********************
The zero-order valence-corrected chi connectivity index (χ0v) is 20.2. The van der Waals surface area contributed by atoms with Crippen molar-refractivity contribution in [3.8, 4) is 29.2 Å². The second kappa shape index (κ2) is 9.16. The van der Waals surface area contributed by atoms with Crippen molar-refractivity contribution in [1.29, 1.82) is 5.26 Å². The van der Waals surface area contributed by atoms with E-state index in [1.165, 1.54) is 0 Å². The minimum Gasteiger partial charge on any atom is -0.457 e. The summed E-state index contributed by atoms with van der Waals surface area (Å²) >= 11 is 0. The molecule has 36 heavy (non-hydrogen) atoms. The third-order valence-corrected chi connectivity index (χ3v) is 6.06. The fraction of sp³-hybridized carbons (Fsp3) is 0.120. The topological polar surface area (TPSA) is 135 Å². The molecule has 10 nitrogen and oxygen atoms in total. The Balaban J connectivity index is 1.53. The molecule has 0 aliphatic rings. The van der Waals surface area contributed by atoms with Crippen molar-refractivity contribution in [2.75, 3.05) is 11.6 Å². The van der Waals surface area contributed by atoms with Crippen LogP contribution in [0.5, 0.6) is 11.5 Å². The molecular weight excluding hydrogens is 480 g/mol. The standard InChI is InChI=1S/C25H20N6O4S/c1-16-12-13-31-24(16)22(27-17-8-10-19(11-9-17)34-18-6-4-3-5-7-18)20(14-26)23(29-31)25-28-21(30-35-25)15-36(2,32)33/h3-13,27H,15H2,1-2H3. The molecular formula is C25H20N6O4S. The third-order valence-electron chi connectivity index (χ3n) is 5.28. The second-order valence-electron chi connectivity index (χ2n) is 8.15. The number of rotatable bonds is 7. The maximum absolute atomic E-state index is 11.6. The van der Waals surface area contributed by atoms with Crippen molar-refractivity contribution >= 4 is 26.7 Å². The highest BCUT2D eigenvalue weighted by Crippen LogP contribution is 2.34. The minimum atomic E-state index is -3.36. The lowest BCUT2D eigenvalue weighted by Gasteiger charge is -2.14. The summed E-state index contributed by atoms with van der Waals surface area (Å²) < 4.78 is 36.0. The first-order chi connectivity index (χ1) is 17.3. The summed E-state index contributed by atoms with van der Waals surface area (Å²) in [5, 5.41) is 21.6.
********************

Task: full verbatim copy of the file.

The zero-order valence-corrected chi connectivity index (χ0v) is 20.2. The van der Waals surface area contributed by atoms with Crippen molar-refractivity contribution in [3.8, 4) is 29.2 Å². The second kappa shape index (κ2) is 9.16. The van der Waals surface area contributed by atoms with Crippen molar-refractivity contribution in [1.29, 1.82) is 5.26 Å². The van der Waals surface area contributed by atoms with E-state index in [1.165, 1.54) is 0 Å². The minimum Gasteiger partial charge on any atom is -0.457 e. The summed E-state index contributed by atoms with van der Waals surface area (Å²) >= 11 is 0. The molecule has 36 heavy (non-hydrogen) atoms. The third-order valence-corrected chi connectivity index (χ3v) is 6.06. The fraction of sp³-hybridized carbons (Fsp3) is 0.120. The topological polar surface area (TPSA) is 135 Å². The molecule has 10 nitrogen and oxygen atoms in total. The Balaban J connectivity index is 1.53. The molecule has 0 aliphatic rings. The van der Waals surface area contributed by atoms with Crippen molar-refractivity contribution in [2.75, 3.05) is 11.6 Å². The van der Waals surface area contributed by atoms with Crippen LogP contribution in [0.5, 0.6) is 11.5 Å². The molecular weight excluding hydrogens is 480 g/mol. The standard InChI is InChI=1S/C25H20N6O4S/c1-16-12-13-31-24(16)22(27-17-8-10-19(11-9-17)34-18-6-4-3-5-7-18)20(14-26)23(29-31)25-28-21(30-35-25)15-36(2,32)33/h3-13,27H,15H2,1-2H3. The molecular formula is C25H20N6O4S. The third-order valence-electron chi connectivity index (χ3n) is 5.28. The second-order valence-electron chi connectivity index (χ2n) is 8.15. The number of rotatable bonds is 7. The maximum absolute atomic E-state index is 11.6. The van der Waals surface area contributed by atoms with Crippen molar-refractivity contribution >= 4 is 26.7 Å². The highest BCUT2D eigenvalue weighted by Crippen LogP contribution is 2.34. The minimum atomic E-state index is -3.36. The lowest BCUT2D eigenvalue weighted by Gasteiger charge is -2.14. The summed E-state index contributed by atoms with van der Waals surface area (Å²) < 4.78 is 36.0. The first-order chi connectivity index (χ1) is 17.3. The summed E-state index contributed by atoms with van der Waals surface area (Å²) in [5, 5.41) is 21.6.